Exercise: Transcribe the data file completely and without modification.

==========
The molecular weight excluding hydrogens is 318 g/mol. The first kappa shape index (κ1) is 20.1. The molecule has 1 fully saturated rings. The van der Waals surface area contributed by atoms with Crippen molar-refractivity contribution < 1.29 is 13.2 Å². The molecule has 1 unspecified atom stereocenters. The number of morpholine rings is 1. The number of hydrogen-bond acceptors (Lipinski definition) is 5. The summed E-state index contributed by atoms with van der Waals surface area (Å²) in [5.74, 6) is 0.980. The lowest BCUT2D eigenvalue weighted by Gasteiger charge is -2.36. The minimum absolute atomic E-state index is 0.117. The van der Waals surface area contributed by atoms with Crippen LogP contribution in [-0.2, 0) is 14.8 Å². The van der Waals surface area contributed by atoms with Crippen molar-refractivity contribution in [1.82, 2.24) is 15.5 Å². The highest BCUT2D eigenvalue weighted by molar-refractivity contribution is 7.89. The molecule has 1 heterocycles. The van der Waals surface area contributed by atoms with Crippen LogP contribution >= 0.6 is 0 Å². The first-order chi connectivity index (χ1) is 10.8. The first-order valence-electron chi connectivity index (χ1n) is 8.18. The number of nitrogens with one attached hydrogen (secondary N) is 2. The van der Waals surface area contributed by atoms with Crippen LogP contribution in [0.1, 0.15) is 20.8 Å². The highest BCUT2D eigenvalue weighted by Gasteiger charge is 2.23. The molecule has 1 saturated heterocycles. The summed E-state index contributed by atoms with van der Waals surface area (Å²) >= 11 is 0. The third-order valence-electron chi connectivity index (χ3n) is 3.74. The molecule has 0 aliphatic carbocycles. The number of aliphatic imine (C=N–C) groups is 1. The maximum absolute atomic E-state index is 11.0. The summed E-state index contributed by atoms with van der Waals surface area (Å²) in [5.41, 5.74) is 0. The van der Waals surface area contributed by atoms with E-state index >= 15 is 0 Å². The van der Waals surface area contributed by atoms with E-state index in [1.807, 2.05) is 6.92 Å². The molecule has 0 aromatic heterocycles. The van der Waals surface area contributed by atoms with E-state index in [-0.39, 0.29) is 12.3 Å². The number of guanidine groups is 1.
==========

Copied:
The molecular weight excluding hydrogens is 318 g/mol. The first kappa shape index (κ1) is 20.1. The molecule has 1 fully saturated rings. The van der Waals surface area contributed by atoms with Crippen molar-refractivity contribution < 1.29 is 13.2 Å². The molecule has 1 unspecified atom stereocenters. The number of morpholine rings is 1. The number of hydrogen-bond acceptors (Lipinski definition) is 5. The summed E-state index contributed by atoms with van der Waals surface area (Å²) in [5.74, 6) is 0.980. The lowest BCUT2D eigenvalue weighted by Gasteiger charge is -2.36. The minimum absolute atomic E-state index is 0.117. The van der Waals surface area contributed by atoms with Crippen LogP contribution in [-0.2, 0) is 14.8 Å². The van der Waals surface area contributed by atoms with Crippen molar-refractivity contribution in [1.82, 2.24) is 15.5 Å². The highest BCUT2D eigenvalue weighted by molar-refractivity contribution is 7.89. The molecule has 1 heterocycles. The van der Waals surface area contributed by atoms with Crippen LogP contribution >= 0.6 is 0 Å². The first-order chi connectivity index (χ1) is 10.8. The first-order valence-electron chi connectivity index (χ1n) is 8.18. The number of nitrogens with one attached hydrogen (secondary N) is 2. The van der Waals surface area contributed by atoms with Crippen LogP contribution in [0.1, 0.15) is 20.8 Å². The highest BCUT2D eigenvalue weighted by Gasteiger charge is 2.23. The molecule has 1 saturated heterocycles. The summed E-state index contributed by atoms with van der Waals surface area (Å²) >= 11 is 0. The third-order valence-electron chi connectivity index (χ3n) is 3.74. The molecule has 0 aliphatic carbocycles. The number of aliphatic imine (C=N–C) groups is 1. The maximum absolute atomic E-state index is 11.0. The summed E-state index contributed by atoms with van der Waals surface area (Å²) in [5.41, 5.74) is 0. The van der Waals surface area contributed by atoms with E-state index >= 15 is 0 Å². The van der Waals surface area contributed by atoms with E-state index in [1.807, 2.05) is 6.92 Å². The molecule has 0 aromatic heterocycles. The van der Waals surface area contributed by atoms with E-state index in [-0.39, 0.29) is 12.3 Å². The number of guanidine groups is 1.